Corn. Without going into an entire rant about knowing where your food comes from, and how it was grown, let me just give you a word of advice: know where your food comes from, who grew it and support local farmers. Living in the Midwest has opened my eyes to several things that aren’t common, or even legal for that matter back home. We research the farms where we buy produce, we ask questions and we do our best to buy from farms that only sell what they grow and don’t import to appease the masses. We recently just found a gem just 4 miles away from us… who knew? They even grow their own apples, so saucing season here I come!
Asparagus is a vegetable that you either love or you hate. I hated it for the longest time until I went to Las Vegas and had cream of asparagus soup from the Grande Lux in the Venetian, Las Vegas. At first I was a bit skeptical but then I couldn’t stop eating it (not even joking, 3 nights in a row!). I would like to say it’s all in how you cook it and if the seasonings are on the mark and other grown-up things like that, but I can’t. Quite frankly my trick was to cut the bottom half off and enjoy the tender top parts of the asparagus. It is what it is, and the hubs will sometimes eat it too if he grills it for me.
On another note, I am not a fan of yogurt to eat it out of a bowl, but man is that stuff good to cook with or make decadent sauces healthy again. It’s even better when you make a sauce with plain Greek yogurt, lemon and dill, much like some people do for salmon. This is super quick and easy, and you don’t need to discard the asparagus bottoms because you can keep them for that decedent cream of asparagus soup. I’m telling you that stuff is wicked delicious!
While I miss quite a few things about New England, one of the things I love about the Midwest is that we are surrounded by water. There is literally a body of water every which direction you look which means you can kayak a different lake every weekend for a year and more. When we first moved to Wisconsin, we were closest to Lake Geneva, which boasts 5,262 acres and is 135 feet deep at its deepest spot. To sum it up, Lake Geneva is huge and a ton of fun if you have a large boat or know someone with a boat. However, it’ s not necessarily the best lake for a kayaker, or at least a country girl kayaker that is used to glass-like water and silence. So for the fiarst few years, I rarely took the Kayak out on the water in fear of being capsized and eaten alive by the giant walleye fish and apparently plate-size bluegills that the locals talk about.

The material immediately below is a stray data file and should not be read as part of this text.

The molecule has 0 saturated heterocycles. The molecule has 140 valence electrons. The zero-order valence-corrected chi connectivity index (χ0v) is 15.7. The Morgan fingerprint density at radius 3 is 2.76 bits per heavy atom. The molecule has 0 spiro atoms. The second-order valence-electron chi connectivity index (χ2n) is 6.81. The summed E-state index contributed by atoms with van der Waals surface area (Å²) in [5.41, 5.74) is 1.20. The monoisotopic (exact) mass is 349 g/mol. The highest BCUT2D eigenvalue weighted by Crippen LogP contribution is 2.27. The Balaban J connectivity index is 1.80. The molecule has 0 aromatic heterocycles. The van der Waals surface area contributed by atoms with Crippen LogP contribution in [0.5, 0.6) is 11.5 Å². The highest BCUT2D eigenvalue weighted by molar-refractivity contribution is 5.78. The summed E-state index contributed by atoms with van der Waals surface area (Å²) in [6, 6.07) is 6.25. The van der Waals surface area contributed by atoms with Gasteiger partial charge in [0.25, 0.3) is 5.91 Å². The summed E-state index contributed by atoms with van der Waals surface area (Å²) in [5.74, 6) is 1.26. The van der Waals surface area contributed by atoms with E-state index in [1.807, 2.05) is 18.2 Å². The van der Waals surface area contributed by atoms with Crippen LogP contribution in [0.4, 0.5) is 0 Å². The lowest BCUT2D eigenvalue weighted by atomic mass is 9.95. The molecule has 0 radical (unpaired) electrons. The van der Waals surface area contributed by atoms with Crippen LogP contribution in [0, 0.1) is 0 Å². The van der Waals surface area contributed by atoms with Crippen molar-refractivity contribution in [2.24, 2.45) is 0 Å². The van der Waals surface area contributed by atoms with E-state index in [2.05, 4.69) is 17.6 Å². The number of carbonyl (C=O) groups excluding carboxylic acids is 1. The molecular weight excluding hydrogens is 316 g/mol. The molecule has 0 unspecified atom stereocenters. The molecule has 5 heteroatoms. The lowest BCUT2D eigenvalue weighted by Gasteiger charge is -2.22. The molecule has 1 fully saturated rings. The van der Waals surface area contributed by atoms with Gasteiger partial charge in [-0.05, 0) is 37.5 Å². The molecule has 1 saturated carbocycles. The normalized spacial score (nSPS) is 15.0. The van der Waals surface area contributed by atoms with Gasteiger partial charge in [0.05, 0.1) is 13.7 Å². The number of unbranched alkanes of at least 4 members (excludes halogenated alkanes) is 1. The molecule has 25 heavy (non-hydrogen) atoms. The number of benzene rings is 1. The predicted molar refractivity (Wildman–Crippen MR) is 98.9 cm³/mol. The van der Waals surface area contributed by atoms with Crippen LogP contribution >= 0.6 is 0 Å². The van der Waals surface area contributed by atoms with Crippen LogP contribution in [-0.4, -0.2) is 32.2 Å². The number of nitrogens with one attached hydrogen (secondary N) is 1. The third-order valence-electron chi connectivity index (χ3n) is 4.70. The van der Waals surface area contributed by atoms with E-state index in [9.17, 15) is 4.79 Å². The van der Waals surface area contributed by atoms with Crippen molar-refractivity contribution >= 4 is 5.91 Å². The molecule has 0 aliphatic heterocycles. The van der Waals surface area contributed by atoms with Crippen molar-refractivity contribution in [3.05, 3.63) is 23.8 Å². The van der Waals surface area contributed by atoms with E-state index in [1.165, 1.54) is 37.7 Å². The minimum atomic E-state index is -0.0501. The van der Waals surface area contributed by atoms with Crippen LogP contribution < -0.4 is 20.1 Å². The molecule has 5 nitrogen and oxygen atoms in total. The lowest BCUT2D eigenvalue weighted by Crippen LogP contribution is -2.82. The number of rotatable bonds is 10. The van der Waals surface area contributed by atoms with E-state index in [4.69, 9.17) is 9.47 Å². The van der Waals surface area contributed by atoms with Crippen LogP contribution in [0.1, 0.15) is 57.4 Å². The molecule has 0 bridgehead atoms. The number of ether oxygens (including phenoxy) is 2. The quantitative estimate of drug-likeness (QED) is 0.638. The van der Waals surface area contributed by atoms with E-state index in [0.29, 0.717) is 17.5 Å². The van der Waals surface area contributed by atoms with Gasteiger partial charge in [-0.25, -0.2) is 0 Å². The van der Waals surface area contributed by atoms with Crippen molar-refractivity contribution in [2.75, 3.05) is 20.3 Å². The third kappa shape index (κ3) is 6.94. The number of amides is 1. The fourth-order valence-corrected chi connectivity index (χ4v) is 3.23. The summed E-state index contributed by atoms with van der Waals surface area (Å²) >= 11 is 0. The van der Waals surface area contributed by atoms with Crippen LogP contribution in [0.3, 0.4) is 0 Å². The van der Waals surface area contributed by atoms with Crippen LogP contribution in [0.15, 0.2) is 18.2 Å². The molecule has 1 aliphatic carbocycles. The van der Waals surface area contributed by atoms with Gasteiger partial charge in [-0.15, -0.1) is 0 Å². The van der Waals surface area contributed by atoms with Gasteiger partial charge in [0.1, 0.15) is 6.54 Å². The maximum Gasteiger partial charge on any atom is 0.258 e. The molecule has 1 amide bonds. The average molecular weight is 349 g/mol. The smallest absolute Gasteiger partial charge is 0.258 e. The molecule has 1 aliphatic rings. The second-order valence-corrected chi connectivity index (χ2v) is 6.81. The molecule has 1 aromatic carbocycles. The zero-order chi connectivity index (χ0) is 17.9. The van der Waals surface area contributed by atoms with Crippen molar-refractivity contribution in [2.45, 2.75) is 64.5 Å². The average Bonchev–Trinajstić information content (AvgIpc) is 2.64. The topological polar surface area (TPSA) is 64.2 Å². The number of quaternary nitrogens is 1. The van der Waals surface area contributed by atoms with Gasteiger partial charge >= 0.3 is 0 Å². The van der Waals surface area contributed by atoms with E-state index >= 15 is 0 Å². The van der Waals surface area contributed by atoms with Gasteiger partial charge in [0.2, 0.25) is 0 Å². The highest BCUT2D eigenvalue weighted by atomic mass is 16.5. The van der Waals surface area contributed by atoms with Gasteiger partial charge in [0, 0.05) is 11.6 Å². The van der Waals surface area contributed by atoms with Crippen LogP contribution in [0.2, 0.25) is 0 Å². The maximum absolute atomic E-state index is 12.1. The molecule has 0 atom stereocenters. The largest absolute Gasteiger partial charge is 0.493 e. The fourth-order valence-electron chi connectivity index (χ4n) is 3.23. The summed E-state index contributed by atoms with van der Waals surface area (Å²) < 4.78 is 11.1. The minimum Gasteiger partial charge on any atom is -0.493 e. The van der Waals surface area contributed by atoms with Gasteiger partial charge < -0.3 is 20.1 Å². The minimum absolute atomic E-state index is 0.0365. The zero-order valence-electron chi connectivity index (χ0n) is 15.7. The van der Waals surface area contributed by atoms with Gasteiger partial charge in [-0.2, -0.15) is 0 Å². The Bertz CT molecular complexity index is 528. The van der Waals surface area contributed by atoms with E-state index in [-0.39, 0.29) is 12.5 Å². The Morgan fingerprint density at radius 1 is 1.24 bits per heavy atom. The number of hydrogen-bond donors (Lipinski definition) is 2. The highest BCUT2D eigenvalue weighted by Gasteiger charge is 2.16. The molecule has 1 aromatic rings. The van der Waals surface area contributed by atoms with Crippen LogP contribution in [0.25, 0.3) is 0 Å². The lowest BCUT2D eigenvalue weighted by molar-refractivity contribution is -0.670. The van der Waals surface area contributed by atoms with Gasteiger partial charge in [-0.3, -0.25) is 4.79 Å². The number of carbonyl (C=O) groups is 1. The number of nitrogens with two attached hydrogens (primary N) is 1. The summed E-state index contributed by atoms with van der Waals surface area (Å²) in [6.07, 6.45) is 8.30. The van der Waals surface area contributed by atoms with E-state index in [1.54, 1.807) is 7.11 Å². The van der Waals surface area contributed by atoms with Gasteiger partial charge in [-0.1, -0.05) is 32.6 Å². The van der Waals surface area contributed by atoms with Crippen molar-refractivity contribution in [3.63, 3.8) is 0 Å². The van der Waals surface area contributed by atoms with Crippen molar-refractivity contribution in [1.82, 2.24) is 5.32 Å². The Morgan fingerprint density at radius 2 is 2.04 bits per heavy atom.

Soda was reserved for the stomach flu and special occasions like your birthday in our house while we were growing up. I’m glad for this now, but, man, was I ever jealous of the soda-drinking households! The only soda we had in the house was ginger ale for stomach bugs and for the occasional ‘cranberry spritz’ drink concocted of… you guessed it, cranberry juice and a splash of ginger ale. I don’t have the stomach for soda; it’s far too sweet for me, but if I do go for a soda, it is ginger ale. News flash! Ginger ale is NOT served where I am located in the Midwest! What!? That means, no Crown and Ginger at the bowling alley, no Shirley Temple’s and I can’t even stop at a convenience store and get a small bottle and most recently, the huge gas station that even plays music, doesn’t carry ANY ginger ale. Sigh. I bet this is easily made with a Soda Stream as well, but I don't have one of those, so we will make it happen one way or another!
It still sometimes catches me off-guard when I hear something here in the Midwest that I would never hear back home in New England. I’m sure my incisive use of ‘wicked’ throws many people off, but we are outnumbered out here. WE are the people with the accent, and until I moved out here I had never been told I had an accent. Weird!
The first time we were definitely thrown off was with the word ‘bag’. The cashier in the store asked us if we would like a bag but pronounced it B-aa-ge, as in ‘anxious’ instead of ‘apple’. We stood there in silence looking at each other like, what did she just call me?